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Central Sales Tax

CENTRAL SALES TAX ACT, 1956

  1. In the interest of the national economy of India, certain amendments were undertaken in the Constitution by the Constitution (Sixth Amendment) Act, 1956 whereby –

    1. taxes on sales or purchases of goods in the course of inter-State trade or commerce were brought expressly within the purview of the legislative jurisdiction of Parliament;

    2.   restrictions could be imposed on the powers of State legislatures with respect to the levy of taxes on the sale or purchase of goods within the State where the goods are of special importance in inter-State trade or commerce.

     

  2. The amendments at the same time authorized Parliament to formulate principles for determining when a sale or purchase takes place in the course of inter-State trade or commerce or in the course of export or import or outside a State in order that the legislative spheres of Parliament and the State  legislatures become clearly demarcated. In the course of goods of special importance in inter-State trade or commerce, a law of Parliament is to lay down the restrictions and conditions subject to which any State law may regulate the tax on sales or purchases of such goods in the State.

  3. Accordingly after taking into account the recommendations of the Taxation Enquiry Commission and in consultation with the State Governments, the Central Sales Tax Act, 1956 was enacted which came into force on 05.01.1957.  Originally, the rate of CST was 1%, which was increased first to 2%, then to 3% and w.e.f. 1st  July, 1975 to 4%.  The Act provides for concessional rate of tax against furnishing of Forms as prescribed.  Only dealers registered under the Act can furnish these Forms.  In the absence of these Forms, the local VAT rate for the particular good  would be levied as CST.

  4. The Act provides for declaration of certain goods to be of special importance in inter-State trade or commerce and lay down restrictions on the taxation of such items both in inter-State and intra-state trade on such items.  The Act is administered by States and entire revenue accruing under this Act is retained by the State in which the sale originates.  The Act excludes taxation of imports and exports.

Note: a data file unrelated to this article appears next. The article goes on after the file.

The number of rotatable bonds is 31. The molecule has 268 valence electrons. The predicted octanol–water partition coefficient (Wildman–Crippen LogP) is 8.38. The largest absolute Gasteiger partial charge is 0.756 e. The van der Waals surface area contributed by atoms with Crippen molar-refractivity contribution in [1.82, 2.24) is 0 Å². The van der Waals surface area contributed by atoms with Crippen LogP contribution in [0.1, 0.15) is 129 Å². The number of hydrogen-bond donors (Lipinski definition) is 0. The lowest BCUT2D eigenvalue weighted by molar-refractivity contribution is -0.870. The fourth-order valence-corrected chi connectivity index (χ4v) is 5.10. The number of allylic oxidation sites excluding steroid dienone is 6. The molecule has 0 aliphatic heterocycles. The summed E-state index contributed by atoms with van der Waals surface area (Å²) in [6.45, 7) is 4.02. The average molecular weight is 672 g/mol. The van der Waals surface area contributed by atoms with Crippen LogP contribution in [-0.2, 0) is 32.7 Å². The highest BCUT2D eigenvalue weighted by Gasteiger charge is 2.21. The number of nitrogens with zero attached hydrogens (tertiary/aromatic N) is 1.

5. The CST Act essentially facilitates inter-State transactions while the tax is collected and appropriated by respective States/UTs. CST exemptions on export bound goods including those designated carriers which operate on international destinations can be provided under this Act. Similarly certain goods which are of the nature of public importance can be declared under this Act as “Goods of Public Importance” with the effect that tax not exceeding  than 4 % can be  levied on sale or purchase on these goods.

  6. Since CST is an origin based tax it is inconsistent with Value Added Tax which is a destination based tax with inherent input tax credit refund. An amendment to the Central Sales Tax Act to provide for reduction of the rate of Central Sales Tax for inter-State sales between registered dealers from 4% to 3% w.e.f. 1st April, 2007 has been effected vide the Taxation Laws (Amendment) Act, 2007. Vide the said amendment, facility of inter-State purchases by Government Departments at concessional CST rate, against Form-D has been withdrawn. Henceforth, the rate of CST on inter-State sale to Government shall be applicable at VAT/ State sales tax rate. Central Sales Tax rate has been further reduced from 3% to 2% with effect from 1st June, 2008. Reduction of CST rate first from 4% to 3% & then from 3% to 2% has been done as a precursor to the introduction of Goods & Services Tax (GST), as CST would be inconsistent with the concept & design of GST. The objective is to phase out CST by the time GST is introduced. However, CST may continue on those items, which will not be brought under GST.

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